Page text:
Hand recount in governor’s race shows Democrat lead
December 22, 2004
OLYMPIA, Wash. – More than seven weeks after the election, Democrat Christine Gregoire took the lead in Washington’s governor’s race for the first time Wednesday, gaining a 10-vote advantage over Republican Dino Rossi after King County officials announced results of a hand recount.
Gregoire, the loser by increasingly slim margins in the first two counts, could claim an even wider margin of victory thanks to a state Supreme Court decision Wednesday that requires more than 700 belatedly discovered King County ballots to be counted.
At a news conference in Seattle, Gregoire said she wouldn’t declare victory yet.
“Keep the faith,” she told cheering supporters. “The election process is working exactly as it should.”
King County, a Democratic stronghold and the last county to finish counting ballots, is expected to certify its results today, but it appeared the courts ultimately will have to decide who won.
Republicans have begun preparing for a lawsuit, and vowed to seek out Rossi voters whose ballots were disqualified because of election workers’ errors and ask canvassing boards to review them.
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“It’s certainly too close to call and Dino is not conceding,” Rossi spokeswoman Mary Lane said. “This election is not over.”
The ruling and the recount results were explosive twists in the roller-coaster race, which was supposed to have been settled Nov. 2.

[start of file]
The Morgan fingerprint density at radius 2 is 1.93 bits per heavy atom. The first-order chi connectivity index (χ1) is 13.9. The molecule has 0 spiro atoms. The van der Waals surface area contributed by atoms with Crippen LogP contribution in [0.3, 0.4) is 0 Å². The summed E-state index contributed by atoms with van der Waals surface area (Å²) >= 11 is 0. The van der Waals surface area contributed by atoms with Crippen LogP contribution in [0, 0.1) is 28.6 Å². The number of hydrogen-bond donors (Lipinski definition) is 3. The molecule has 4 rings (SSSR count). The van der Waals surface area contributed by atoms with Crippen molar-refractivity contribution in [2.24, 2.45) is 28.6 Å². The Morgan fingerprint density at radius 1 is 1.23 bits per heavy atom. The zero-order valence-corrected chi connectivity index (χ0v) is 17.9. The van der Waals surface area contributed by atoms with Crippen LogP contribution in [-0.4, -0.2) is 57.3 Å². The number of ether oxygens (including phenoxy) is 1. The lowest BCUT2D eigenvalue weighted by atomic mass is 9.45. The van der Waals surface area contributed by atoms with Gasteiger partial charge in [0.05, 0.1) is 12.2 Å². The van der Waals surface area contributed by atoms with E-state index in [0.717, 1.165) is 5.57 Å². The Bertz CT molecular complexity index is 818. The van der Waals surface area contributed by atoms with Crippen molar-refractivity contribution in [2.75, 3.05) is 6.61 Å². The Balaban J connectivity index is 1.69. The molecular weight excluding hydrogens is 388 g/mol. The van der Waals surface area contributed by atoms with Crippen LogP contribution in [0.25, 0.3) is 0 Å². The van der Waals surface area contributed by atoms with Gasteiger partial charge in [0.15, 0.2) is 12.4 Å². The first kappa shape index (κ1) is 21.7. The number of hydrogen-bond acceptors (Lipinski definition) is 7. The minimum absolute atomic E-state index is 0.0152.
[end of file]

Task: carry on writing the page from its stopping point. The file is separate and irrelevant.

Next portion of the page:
Gregoire, 57, a three-term attorney general, was the favorite going into the election against Rossi, 45, a real estate agent and former state senator.
But out of 2.9 million ballots cast on Election Day, Rossi won by 261 votes over Gregoire. His lead was whittled to 42 votes in a subsequent machine recount. Democrats paid $730,000 for the hand recount, though by law the state has to repay the party if the recount reverses the results.
Asked whether Rossi should concede, Gregoire said she’d leave that decision up to him. “I’ve been called on many times to concede,” she said with a smile. But she urged Rossi to abide by the final result of the hand recount.
“We’ve got huge issues facing the state, and we need to get on with it,” she said. “Whoever is governor is going to have a challenge of bringing the state together.”
King County’s hand recount results were announced after the state’s high court unanimously ruled that 723 overlooked ballots also should be included in the tally. All valid ballots among those were expected to be counted by today.
During the hand recount, workers in King County, found 573 ballots that elections officials say were mistakenly rejected because of a problem with how the voters’ signatures had been scanned into the computer system.